Good Night, and Good Luck received a metascore of 80. The New York Times commended Clooney for his overall work on the film. A review stated: “And while he has clearly learned from them, the cinematic intelligence on display in this film is entirely his own. He has found a cogent subject, an urgent set of ideas and a formally inventive, absolutely convincing way to make them live on screen.”

4. Superbad (2007)

Source: Columbia Pictures

This comedy is about Seth and Evan, a pair of inseparable (and unpopular) best friends, who are in high school and finally get invited to a party. However, they run into a string of problems as they try to score alcohol. They are further delayed when they come across two interesting yet inept cops, and eventually a fight between the two leads them to question their friendship. Seth Rogen and Evan Goldberg wrote the script for this superb comedy, and Rogen also stars as one of the inept, but lovable, officers.

The movie received a metascore of 76, and many critics praised the film for its humor. According to Metacritic reviews, the movie was described as “2007’s most successful comedy,” and was commended for “the canny evocation of male friendship in all its richness and complexity.”

5. Shaun of the Dead (2004)

Source: Universal

Simon Pegg and Edgar Wright, who was also the director, wrote the script for the 2004 film Shaun of the Dead, which received a metascore of 76. The romantic zombie comedy, otherwise referred to as a rom zom com, centers around Pegg’s character, Shaun, who finds himself right in the middle of a zombie apocalypse just as he’s trying to win back his ex. 

In an interview with IGN, Pegg and Wright said that writing the screenwrite and producing the film took them about three years to complete. “It means a lot to us. I mean, it was a labor of love and it was our kind of part homage and our tribute to George Romero, and also our chance to, you know, be in a zombie film, which has always been a childhood dream for all of us,” Pegg said.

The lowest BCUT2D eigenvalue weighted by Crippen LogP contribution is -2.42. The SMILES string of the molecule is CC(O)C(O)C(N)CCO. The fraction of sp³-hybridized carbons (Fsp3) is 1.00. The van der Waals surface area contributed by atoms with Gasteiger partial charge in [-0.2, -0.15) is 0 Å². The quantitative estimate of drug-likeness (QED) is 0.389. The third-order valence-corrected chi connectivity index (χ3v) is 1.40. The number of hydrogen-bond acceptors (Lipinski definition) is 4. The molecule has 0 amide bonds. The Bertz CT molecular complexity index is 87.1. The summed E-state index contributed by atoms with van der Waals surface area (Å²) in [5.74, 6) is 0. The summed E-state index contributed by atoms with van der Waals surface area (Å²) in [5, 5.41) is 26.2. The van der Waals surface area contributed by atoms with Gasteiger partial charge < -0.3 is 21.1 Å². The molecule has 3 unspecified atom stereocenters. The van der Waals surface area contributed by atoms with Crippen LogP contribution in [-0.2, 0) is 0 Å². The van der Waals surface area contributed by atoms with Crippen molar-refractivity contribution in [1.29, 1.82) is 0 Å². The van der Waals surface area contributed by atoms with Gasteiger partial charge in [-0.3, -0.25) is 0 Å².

6. The Town (2010)

Source: Warner Bros.

Ben Affleck, Peter Craig, and Aaron Stockard wrote the screenplay for The Town. The movie stars Affleck, who plays Doug MacRay, the leader of a group of bank robbers who briefly take a hostage, a bank manager named Claire Keesey, during one of their heists. MacRay seeks Keesey out to determine if she remembers anything about her kidnappers, and ends up becoming romantically involved with her. Meanwhile, the FBI is beginning to close in on the group of thieves, forcing MacRay to make some pretty difficult decisions, according to Metacritic.

This dramatic thriller, which was based on a Chuck Hogan novel, received a metascore of 74 and wowed both critics and audiences alike. A New York Times review commended the film’s actors for their convincing performances but also noted a few discrepancies within the movie. “A climactic caper at Fenway Park blows holes in the film’s narrative and emotional credibility, but it is fast and exciting all the same, perhaps especially for Yankees fans. Otherwise, the main attraction is the blaring music of those accents. It’s a lark, a spark, a walk in the park.”